In addition to foreign business travel, Currensea’s SME debit card is intended for purchases of foreign goods and services such as software licenses. SMEs get 3-4% savings from using Currensea cards for foreign purchases, Goulding claimed.

Among the SMEs using Currensea cards are wine importers who previously purchased foreign wine through PayPal and a merchant who imports agricultural equipment from Northern Ireland to the Irish Republic.

There are also fintech clients who use Currensea cards to pay for U.S. software licenses in dollars, for example from Currensea pays for its subscription with its own debit card, as does Colenko, a U.K. debt finance provider for property investors and developers.

“Attaching a new card to our existing business bank account and getting free FX is an unbelievably simple idea,” said Rob Roscoe, Colenko’s CEO. “We now use Currensea for our international payments whenever we can, as the savings go straight onto our bottom line and we don’t have to worry about doing money transfers.”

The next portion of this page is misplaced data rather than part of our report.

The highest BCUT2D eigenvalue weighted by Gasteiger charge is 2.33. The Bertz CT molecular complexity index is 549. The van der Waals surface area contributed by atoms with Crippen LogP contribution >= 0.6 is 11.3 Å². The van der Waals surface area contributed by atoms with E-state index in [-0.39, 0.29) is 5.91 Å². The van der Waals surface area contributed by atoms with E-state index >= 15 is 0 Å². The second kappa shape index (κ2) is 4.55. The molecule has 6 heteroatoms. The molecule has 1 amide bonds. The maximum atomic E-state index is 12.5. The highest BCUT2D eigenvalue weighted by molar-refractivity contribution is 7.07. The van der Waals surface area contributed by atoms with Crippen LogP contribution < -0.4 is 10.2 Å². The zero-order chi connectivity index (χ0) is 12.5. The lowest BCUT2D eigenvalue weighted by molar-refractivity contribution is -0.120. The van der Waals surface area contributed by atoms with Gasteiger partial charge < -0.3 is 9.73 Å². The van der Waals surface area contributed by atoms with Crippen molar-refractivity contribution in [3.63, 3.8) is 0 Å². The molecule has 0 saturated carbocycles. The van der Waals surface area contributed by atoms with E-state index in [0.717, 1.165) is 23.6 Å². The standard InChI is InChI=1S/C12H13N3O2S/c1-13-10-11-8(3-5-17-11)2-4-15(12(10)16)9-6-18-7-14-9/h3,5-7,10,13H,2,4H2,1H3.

Currensea has amassed over £5 million in funding, with private investors including Mark Kimber, Worldpay’s former CIO; Marijn Muyser, co-founder of; and Robin Terrell, former CEO of Amazon U.K.

Currensea is a principal member of Mastercard, and is licensed by the U.K.’s Financial Conduct Authority (FCA) as a payments institution and as a card-based payment instrument issuer (CBPII).

Under the U.K.’s Open Banking regulations, a CBPII is an open payment services provider which issues card-based payment instruments to initiate transactions from accounts held with banks. This is similar to decoupled debit in the U.S., with the difference that CBPII issuers use open banking to connect to underlying bank accounts.